By Roger Stern & John Byrne, with Joe Rubinstein & various (Marvel)
ISBN: 978-0785126935 (TPB)
Created by Joe Simon & Jack Kirby in a previous era of frantic patriotic fervour, Captain America was a bombastic, dynamic and highly visible response to the horrors of Nazism and the threat of Liberty’s loss.
He faded away during the post-war reconstruction to briefly reappear during the Korean War: a harder, darker sentinel, ferreting out monsters, subversives and the “commies” who lurked under every brave American kid’s bed. He quickly vanished once more until the burgeoning Marvel Age resurrected him just in time for the turbulent, culturally divisive 1960s. He’s been with us – in one form or another – ever since…
Although not the USA’s original patriotic superhero, the Star-Spangled Avenger was the first to truly dominate public attention, and over the years a vast number of talented artists and writers have crafted his adventures. It is therefore quite odd to realise just how few of those exploits are truly memorable.
I’ll leave you to compile your own top ten, but I’ll wager that this all-too-brief run by Roger Stern, John Byrne & Joe Rubinstein will provide at least one of them.
This slim volume – available in all the usual physical and digital formats – collects Captain America #247-255 (cover-dated July 1980-March 1981) seamlessly blending epic adventure with spectacular superhero art: a fans’ delight that is also readily accessible to the newcomer or casual reader.
Following fond reminiscence ‘Remembering Cap’ from author Stern, the action explosively opens with ‘By the Dawn’s Early Light’, offering insight into the hero’s World War II career and uncovering a mystery apparently involving leftover Nazi mastermind and sworn foe Baron Wolfgang von Strucker.
The episode leads Cap to uncover secrets from his past whilst setting up a new threat from deadly robotic villain Machinesmith, leading directly into extended saga ‘Dragon Man’ and ‘Death, Where is Thy Sting?’.
This complex and convoluted yarn explains many seeming inconsistencies in Marvel continuity: combining all-out action with a genuine moral dilemma that perfectly illuminates the character of this American Dream. Cap is always at his best when overcoming overwhelming opposition and ethical enigmas…
These stories were first released in an election year and the truly uplifting ‘Cap for President!’ is still a wonderful antidote for sleaze and politicking whilst confirming the honesty and idealism of the decent person within us all. This tale of honour, duty and worthiness was developed from an abandoned idea conceived by Roger McKenzie & Don Perlin, and is all the more poignant in today’s febrile world of political expediency, Fake News and raw self-promotion…
It’s back to basics after that as Cap unexpectedly teams up with long-time foe Batroc the Leaper to save New York City from flaming Armageddon in ‘The Mercenary and the Madman’ and concluding chapter ‘Cold Fire’: a classic thriller that returned Mr. Hyde to the first rank of Marvel villains.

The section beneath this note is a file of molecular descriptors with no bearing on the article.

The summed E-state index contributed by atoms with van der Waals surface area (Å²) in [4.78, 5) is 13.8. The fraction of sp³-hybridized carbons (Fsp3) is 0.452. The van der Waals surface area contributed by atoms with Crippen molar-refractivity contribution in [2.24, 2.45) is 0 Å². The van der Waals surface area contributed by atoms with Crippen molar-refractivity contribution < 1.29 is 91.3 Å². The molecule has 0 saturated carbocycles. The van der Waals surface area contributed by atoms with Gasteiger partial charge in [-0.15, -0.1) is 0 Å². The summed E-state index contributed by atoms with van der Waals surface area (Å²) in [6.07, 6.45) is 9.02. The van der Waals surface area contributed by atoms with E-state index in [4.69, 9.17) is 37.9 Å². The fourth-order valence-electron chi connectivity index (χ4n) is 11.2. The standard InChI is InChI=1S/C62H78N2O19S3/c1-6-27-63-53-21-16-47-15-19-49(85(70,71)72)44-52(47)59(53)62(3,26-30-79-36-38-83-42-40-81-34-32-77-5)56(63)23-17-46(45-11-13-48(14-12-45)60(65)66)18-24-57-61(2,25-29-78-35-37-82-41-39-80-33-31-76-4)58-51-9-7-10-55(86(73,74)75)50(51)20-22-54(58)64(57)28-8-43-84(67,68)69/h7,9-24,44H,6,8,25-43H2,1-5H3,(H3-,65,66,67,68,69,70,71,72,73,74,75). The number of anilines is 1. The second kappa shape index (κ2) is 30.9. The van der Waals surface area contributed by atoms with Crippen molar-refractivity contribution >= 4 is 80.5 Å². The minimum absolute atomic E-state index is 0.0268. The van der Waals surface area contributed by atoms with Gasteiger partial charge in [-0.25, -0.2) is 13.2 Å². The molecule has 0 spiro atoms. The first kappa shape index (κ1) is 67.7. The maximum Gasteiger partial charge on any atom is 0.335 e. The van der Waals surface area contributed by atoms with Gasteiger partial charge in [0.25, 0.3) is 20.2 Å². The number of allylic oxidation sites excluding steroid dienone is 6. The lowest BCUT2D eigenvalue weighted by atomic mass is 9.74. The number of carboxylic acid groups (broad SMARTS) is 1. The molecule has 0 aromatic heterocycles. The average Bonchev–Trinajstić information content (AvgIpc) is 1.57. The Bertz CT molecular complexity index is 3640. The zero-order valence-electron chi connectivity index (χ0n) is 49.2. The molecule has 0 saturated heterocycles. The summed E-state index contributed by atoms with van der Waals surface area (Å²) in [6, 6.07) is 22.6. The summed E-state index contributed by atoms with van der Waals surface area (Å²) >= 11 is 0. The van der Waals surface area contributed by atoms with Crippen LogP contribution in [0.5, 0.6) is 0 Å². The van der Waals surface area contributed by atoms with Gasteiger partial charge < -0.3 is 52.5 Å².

A short infomercial bonus feature follows, sharing ‘The Life and Times of Captain America’, and revealing ‘The Apartment of Steve Rogers, Esq.’ as well as ‘Steve Rogers’ Friends and Neighbors’ and highlighting ‘Captain America’s Partners Against Crime’ in a breezy, accessible manner before the drama resumes with ‘Should Old Acquaintance Be Forgot’.
Captain America is called to England and the deathbed of WWII comrade Lord Montgomery Falsworth who battled Nazis as the legendary Union Jack, and finds brooding menace, family turmoil and a returned supernatural horror. The menace escalates in the concluding ‘Blood on the Moors’, which even now is still one of the best-handled Heroic Death/“Passing of the Torch” sagas in comics history…
The story portion of the book concludes with a brilliant new version of Captain America’s origin: a stripped down, rationalised retelling designed to celebrate the Sentinel of Liberty’s 40th Anniversary: drawn and inked by Byrne and which became the definitive history for decades to come.
It’s also where the creative team, for unspecified reasons, called it a day.
Supplementing the narrative wonderment is ‘Remembering “Remembrance”’: an illustrated interview and commentary with Stern & Byrne conducted by Dugan Trodglen, augmented by numerous illustrations. Following is the six pages of Byrne’s art from the never-completed tenth issue, a tantalising glimpse of missed magic. Their collaboration was inexplicably curtailed and the creators abruptly left the series for reasons still largely unknown…
The thrills conclude with a selection of Byrne’s covers from various earlier collected editions.
This tome is a sheer escapist thrill-ride, endlessly gratifying and tremendously satisfying. After Jack Kirby, these are probably the purest evocation of this American Icon that you could ever read, so you really should.
© 1980, 1990 Marvel Entertainment Group. © 2008, 2018 Marvel Characters, Inc. All rights reserved.